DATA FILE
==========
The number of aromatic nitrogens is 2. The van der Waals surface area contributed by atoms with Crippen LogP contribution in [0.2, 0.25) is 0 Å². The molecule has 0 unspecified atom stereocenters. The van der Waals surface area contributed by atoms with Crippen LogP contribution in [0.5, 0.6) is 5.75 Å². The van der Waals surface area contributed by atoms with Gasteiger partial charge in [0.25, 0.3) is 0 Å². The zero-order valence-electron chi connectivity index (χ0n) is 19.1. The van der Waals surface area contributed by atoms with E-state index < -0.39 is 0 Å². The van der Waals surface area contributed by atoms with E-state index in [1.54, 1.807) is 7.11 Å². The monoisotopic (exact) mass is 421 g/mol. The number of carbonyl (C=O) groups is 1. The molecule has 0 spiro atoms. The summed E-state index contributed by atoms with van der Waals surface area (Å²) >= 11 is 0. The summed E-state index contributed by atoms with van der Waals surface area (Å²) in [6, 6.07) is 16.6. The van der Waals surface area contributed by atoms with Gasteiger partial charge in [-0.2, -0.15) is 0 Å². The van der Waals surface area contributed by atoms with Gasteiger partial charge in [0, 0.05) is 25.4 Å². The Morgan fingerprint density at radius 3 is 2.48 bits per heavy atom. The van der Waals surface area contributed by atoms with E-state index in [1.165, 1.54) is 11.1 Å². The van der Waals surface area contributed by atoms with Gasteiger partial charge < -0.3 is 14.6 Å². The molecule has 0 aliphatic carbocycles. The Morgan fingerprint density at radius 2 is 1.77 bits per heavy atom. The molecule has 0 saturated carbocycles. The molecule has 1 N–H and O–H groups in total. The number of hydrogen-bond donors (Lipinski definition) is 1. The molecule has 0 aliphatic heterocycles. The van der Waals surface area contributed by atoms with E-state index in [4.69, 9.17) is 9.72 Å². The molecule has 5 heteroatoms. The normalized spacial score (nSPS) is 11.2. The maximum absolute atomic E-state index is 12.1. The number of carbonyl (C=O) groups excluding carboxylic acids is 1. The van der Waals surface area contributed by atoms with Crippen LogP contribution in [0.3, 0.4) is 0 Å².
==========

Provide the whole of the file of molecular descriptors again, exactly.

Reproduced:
The number of aromatic nitrogens is 2. The van der Waals surface area contributed by atoms with Crippen LogP contribution in [0.2, 0.25) is 0 Å². The molecule has 0 unspecified atom stereocenters. The van der Waals surface area contributed by atoms with Crippen LogP contribution in [0.5, 0.6) is 5.75 Å². The van der Waals surface area contributed by atoms with Gasteiger partial charge in [0.25, 0.3) is 0 Å². The zero-order valence-electron chi connectivity index (χ0n) is 19.1. The van der Waals surface area contributed by atoms with E-state index < -0.39 is 0 Å². The van der Waals surface area contributed by atoms with E-state index in [1.54, 1.807) is 7.11 Å². The monoisotopic (exact) mass is 421 g/mol. The number of carbonyl (C=O) groups is 1. The molecule has 0 spiro atoms. The summed E-state index contributed by atoms with van der Waals surface area (Å²) >= 11 is 0. The summed E-state index contributed by atoms with van der Waals surface area (Å²) in [6, 6.07) is 16.6. The van der Waals surface area contributed by atoms with Gasteiger partial charge in [-0.2, -0.15) is 0 Å². The van der Waals surface area contributed by atoms with Gasteiger partial charge in [0, 0.05) is 25.4 Å². The Morgan fingerprint density at radius 3 is 2.48 bits per heavy atom. The van der Waals surface area contributed by atoms with E-state index in [1.165, 1.54) is 11.1 Å². The van der Waals surface area contributed by atoms with Gasteiger partial charge < -0.3 is 14.6 Å². The molecule has 0 aliphatic carbocycles. The Morgan fingerprint density at radius 2 is 1.77 bits per heavy atom. The molecule has 0 saturated carbocycles. The molecule has 1 N–H and O–H groups in total. The number of hydrogen-bond donors (Lipinski definition) is 1. The molecule has 0 aliphatic heterocycles. The van der Waals surface area contributed by atoms with E-state index in [4.69, 9.17) is 9.72 Å². The molecule has 5 heteroatoms. The normalized spacial score (nSPS) is 11.2. The maximum absolute atomic E-state index is 12.1. The number of carbonyl (C=O) groups excluding carboxylic acids is 1. The van der Waals surface area contributed by atoms with Crippen LogP contribution in [0.3, 0.4) is 0 Å².